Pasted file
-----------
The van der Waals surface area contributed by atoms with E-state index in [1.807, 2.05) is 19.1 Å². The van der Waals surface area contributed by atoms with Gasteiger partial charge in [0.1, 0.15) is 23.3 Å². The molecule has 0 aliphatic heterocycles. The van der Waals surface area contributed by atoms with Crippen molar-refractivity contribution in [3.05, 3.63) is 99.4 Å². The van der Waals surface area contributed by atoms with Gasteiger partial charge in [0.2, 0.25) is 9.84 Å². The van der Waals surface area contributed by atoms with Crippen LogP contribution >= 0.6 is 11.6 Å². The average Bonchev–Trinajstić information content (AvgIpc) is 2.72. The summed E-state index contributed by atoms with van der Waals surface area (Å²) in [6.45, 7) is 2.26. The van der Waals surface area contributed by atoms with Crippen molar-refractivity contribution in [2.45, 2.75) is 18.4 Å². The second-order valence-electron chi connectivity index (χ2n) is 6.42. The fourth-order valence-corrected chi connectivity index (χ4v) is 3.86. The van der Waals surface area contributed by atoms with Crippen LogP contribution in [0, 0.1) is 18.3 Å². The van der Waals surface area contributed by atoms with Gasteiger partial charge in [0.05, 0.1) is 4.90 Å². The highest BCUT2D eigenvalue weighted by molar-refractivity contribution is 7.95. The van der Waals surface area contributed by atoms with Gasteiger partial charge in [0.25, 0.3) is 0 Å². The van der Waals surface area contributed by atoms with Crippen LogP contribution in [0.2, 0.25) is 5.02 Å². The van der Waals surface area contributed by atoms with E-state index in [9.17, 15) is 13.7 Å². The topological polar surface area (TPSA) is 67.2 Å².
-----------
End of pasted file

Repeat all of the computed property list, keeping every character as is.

The van der Waals surface area contributed by atoms with E-state index in [1.807, 2.05) is 19.1 Å². The van der Waals surface area contributed by atoms with Gasteiger partial charge in [0.1, 0.15) is 23.3 Å². The molecule has 0 aliphatic heterocycles. The van der Waals surface area contributed by atoms with Crippen molar-refractivity contribution in [3.05, 3.63) is 99.4 Å². The van der Waals surface area contributed by atoms with Gasteiger partial charge in [0.2, 0.25) is 9.84 Å². The van der Waals surface area contributed by atoms with Crippen LogP contribution >= 0.6 is 11.6 Å². The average Bonchev–Trinajstić information content (AvgIpc) is 2.72. The summed E-state index contributed by atoms with van der Waals surface area (Å²) in [6.45, 7) is 2.26. The van der Waals surface area contributed by atoms with Crippen molar-refractivity contribution in [2.45, 2.75) is 18.4 Å². The second-order valence-electron chi connectivity index (χ2n) is 6.42. The fourth-order valence-corrected chi connectivity index (χ4v) is 3.86. The van der Waals surface area contributed by atoms with Crippen LogP contribution in [0, 0.1) is 18.3 Å². The van der Waals surface area contributed by atoms with Gasteiger partial charge in [0.05, 0.1) is 4.90 Å². The highest BCUT2D eigenvalue weighted by molar-refractivity contribution is 7.95. The van der Waals surface area contributed by atoms with Gasteiger partial charge in [0.25, 0.3) is 0 Å². The van der Waals surface area contributed by atoms with Crippen LogP contribution in [0.2, 0.25) is 5.02 Å². The van der Waals surface area contributed by atoms with E-state index in [9.17, 15) is 13.7 Å². The topological polar surface area (TPSA) is 67.2 Å².